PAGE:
Going green for the wrong reasons

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September 16, 2010

9:54 PM

I am a humanist, a lover of people, and I am an anti-environmentalist. That does not mean I am a proponent of pollution or climate change, since neither would be a benefit to humanity or to me. By environmentalism, I mean the philosophy that places the welfare of nature and animals above the welfare of human beings. Environmentalists justify their claims through morality, makes them think they are morally elevated over the rest of us who are concerned primarily with our own human interests. Yet, most of us take it at face value that they are right, that our natural ways of thinking are wrong, and that to be an environmentalist is to take on a moral, ethical cause. We should ask: How can a philosophy that is inimical to human progress and survival be considered moral? Let me clarify with an example with which we all are familiar, especially as residents of the City of Williamsburg. Assume that the College of William and Mary officials decide that we should build another Residence hall in the woods surrounding Lake Matoaka.

This would be great for students at the College who could look forward to more favorable housing, for the architect chosen to design the building, for whichever construction company is contracted to build it, for the employees of the construction company — the employees’ families — and for the economy. However, there would arise a cry from the environmentalists, whom we have been taught we must listen to, scolding us not to harm the trees, dig up the ground, or destroy the habitats of the animals that live there. Why not? Their answer is simple: They wish to preserve it for future generations, and we should respect the lives of the animals that call the woods their home.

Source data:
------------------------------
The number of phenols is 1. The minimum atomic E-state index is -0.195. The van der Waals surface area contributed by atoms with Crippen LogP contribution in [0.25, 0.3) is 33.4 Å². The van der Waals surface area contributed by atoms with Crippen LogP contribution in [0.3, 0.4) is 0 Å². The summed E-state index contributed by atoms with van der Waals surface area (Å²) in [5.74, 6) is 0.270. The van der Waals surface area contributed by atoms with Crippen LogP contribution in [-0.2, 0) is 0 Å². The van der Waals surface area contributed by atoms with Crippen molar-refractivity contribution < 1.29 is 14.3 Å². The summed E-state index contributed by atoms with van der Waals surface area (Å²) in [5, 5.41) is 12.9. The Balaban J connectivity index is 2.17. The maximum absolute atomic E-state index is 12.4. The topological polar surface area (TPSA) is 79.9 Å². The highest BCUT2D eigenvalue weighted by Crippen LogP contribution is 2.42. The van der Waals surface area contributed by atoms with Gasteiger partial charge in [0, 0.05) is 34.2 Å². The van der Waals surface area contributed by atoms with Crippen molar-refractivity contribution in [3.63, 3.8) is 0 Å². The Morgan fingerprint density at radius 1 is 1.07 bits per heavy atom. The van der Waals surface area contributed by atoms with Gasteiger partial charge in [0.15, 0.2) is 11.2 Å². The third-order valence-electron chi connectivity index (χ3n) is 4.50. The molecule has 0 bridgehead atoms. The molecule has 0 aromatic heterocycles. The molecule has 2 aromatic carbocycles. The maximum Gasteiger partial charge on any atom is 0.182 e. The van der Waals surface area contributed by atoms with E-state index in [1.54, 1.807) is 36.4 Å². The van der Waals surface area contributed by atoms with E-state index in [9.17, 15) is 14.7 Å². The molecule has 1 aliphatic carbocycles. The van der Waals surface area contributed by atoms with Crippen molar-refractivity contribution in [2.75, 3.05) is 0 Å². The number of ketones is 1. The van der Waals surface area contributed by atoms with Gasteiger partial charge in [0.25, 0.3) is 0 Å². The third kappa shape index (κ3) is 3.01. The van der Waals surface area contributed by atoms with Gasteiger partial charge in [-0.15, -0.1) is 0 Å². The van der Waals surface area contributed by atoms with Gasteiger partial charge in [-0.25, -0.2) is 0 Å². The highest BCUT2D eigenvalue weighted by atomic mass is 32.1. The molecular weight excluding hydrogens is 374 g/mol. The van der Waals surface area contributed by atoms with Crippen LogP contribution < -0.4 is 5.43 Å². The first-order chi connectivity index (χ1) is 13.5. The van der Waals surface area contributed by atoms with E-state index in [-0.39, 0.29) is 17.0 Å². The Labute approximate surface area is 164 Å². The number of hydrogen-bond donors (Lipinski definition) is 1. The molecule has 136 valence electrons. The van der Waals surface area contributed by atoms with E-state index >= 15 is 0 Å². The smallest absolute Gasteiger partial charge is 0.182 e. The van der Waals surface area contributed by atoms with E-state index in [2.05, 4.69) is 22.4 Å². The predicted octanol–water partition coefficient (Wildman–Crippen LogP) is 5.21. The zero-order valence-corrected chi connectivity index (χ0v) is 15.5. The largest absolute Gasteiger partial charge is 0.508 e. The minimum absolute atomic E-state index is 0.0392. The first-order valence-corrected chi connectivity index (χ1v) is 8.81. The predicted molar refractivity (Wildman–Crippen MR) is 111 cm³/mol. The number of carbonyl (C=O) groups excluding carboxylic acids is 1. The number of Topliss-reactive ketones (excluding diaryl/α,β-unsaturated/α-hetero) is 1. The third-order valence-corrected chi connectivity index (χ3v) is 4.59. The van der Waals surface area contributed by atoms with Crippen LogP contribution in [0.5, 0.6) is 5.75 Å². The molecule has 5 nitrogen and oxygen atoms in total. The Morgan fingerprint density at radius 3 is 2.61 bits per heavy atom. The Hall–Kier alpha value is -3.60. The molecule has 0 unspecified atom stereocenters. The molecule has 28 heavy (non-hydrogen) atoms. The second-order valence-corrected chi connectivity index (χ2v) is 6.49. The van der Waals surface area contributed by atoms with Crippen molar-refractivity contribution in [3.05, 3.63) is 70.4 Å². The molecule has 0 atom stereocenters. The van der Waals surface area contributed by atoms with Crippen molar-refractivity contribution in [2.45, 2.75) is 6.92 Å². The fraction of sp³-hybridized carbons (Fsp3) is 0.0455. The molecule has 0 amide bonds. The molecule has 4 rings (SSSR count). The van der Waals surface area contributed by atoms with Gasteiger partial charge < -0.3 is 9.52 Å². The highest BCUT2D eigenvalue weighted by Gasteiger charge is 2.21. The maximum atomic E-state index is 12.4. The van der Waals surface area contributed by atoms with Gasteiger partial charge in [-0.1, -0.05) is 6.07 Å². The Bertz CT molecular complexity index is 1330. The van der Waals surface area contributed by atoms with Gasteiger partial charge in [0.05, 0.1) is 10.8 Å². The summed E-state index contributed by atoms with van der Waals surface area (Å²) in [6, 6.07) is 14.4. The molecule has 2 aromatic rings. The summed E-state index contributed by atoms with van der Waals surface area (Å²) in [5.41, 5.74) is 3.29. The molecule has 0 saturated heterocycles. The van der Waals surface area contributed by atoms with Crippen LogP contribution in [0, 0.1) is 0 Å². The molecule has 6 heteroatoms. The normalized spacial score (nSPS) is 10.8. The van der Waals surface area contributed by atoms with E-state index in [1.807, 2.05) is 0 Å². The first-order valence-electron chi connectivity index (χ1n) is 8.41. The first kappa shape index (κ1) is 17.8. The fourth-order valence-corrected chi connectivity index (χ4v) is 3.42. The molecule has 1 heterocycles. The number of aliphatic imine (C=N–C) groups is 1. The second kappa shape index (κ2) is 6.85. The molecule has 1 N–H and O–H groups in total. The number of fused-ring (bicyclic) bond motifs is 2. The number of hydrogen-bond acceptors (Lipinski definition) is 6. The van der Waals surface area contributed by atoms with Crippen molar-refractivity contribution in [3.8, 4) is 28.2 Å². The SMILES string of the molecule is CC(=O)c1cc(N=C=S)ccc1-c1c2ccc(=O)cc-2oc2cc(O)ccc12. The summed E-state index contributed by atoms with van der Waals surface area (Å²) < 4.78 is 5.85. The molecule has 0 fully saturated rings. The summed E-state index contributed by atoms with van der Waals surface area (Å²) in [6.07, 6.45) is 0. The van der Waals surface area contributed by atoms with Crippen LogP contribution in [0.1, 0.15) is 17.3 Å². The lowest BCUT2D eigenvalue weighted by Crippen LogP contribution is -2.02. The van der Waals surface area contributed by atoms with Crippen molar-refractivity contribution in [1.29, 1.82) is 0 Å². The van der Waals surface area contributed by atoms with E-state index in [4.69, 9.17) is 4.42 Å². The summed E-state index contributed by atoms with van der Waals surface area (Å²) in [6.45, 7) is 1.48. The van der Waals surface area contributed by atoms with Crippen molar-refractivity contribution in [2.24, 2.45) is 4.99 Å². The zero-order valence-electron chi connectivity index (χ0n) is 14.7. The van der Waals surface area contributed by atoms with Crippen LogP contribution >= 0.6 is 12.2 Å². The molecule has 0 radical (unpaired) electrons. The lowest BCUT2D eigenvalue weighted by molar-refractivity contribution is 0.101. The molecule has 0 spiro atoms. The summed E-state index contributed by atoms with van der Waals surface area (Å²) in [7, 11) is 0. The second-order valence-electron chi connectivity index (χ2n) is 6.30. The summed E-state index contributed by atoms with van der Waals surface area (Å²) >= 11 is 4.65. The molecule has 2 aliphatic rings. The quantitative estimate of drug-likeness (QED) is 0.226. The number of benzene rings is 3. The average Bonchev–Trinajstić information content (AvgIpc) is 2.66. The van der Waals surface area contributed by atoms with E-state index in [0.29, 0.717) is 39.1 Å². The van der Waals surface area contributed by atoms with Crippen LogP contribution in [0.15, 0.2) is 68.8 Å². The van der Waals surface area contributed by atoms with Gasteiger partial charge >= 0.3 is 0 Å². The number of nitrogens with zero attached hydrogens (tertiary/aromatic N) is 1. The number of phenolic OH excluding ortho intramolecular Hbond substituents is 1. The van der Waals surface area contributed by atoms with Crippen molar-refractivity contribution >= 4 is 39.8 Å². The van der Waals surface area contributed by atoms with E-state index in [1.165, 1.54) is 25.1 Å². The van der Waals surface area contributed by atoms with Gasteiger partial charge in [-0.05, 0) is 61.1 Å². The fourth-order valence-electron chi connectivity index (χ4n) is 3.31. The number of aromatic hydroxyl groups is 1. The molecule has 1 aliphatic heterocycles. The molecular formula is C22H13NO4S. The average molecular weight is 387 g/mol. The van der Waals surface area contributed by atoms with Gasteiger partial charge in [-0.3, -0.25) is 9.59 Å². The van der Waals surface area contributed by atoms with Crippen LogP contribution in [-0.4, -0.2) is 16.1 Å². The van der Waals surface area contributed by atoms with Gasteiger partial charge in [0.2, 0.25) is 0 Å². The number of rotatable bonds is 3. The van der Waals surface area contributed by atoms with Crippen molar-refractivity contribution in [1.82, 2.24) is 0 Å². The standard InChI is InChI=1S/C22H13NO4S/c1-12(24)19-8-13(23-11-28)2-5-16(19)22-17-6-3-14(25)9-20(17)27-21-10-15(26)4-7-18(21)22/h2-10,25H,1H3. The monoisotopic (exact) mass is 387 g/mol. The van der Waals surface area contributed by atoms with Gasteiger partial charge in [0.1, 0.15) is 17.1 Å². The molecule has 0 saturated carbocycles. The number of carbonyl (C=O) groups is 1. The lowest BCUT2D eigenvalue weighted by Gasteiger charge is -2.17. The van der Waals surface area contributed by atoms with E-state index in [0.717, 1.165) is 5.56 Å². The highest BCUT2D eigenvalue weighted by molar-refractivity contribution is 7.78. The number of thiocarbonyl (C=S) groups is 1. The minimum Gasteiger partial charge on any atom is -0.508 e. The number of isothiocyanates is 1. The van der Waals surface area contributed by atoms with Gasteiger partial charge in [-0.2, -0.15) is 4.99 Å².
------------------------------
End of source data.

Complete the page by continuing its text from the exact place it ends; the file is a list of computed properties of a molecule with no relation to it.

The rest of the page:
As for future generations, how can you logically ascribe rights to people who have not been born yet? Shouldn’t the people living now be able to make use of their resources and transform their environments to their needs? As for the animals, we have a right to their homes because they don’t have homes, they have habitats. Animals adapt to their environments; man must create his own. Nature does not provide man with anything previously listed; it is, to an extent, anti-human. If you don’t believe me, ask someone who’s homeless. If people respected nature to the extent that environmentalists advocate, humanity would have stagnated in the Stone Age.

Now there is more to environmentalism than just building things. One has to consider clothing, recycling, what we eat, where our food comes from, and the ways through which the food was processed to be ready for consumption. All of those issues are highly relevant and require another article to give them sufficient analytical criticism. My sense of ecology and environmentalism — as a science, not as a philosophy — is not to present a sense of obligation or moral duty, but to evaluate it using a system of hierarchical values. By values, I mean that which you would act to gain or to keep. Depending on where ecological health stands on your hierarchy, you will be willing to invest more or less effort in it. The idea is not to think of environmental science as a sacrifice or to give up something of a higher value for a lesser non-value, but instead as a value for which you have a selfish investment. The next question to ask then, is how do we find value in something that, at first glance, seems to have no obvious value except to change it? The answer is to attribute value to it based on the virtues that you have and that are reflected by nature. It is not enough to say that because it is pretty, it needs to be preserved. I value independence, individuality and self-sustainability —virtues that I admire in others — as well the environment. So, to an extent, based on my own standard of hierarchal values I have a moral responsibility to the environment, not because some eco-moralist thinks I should.

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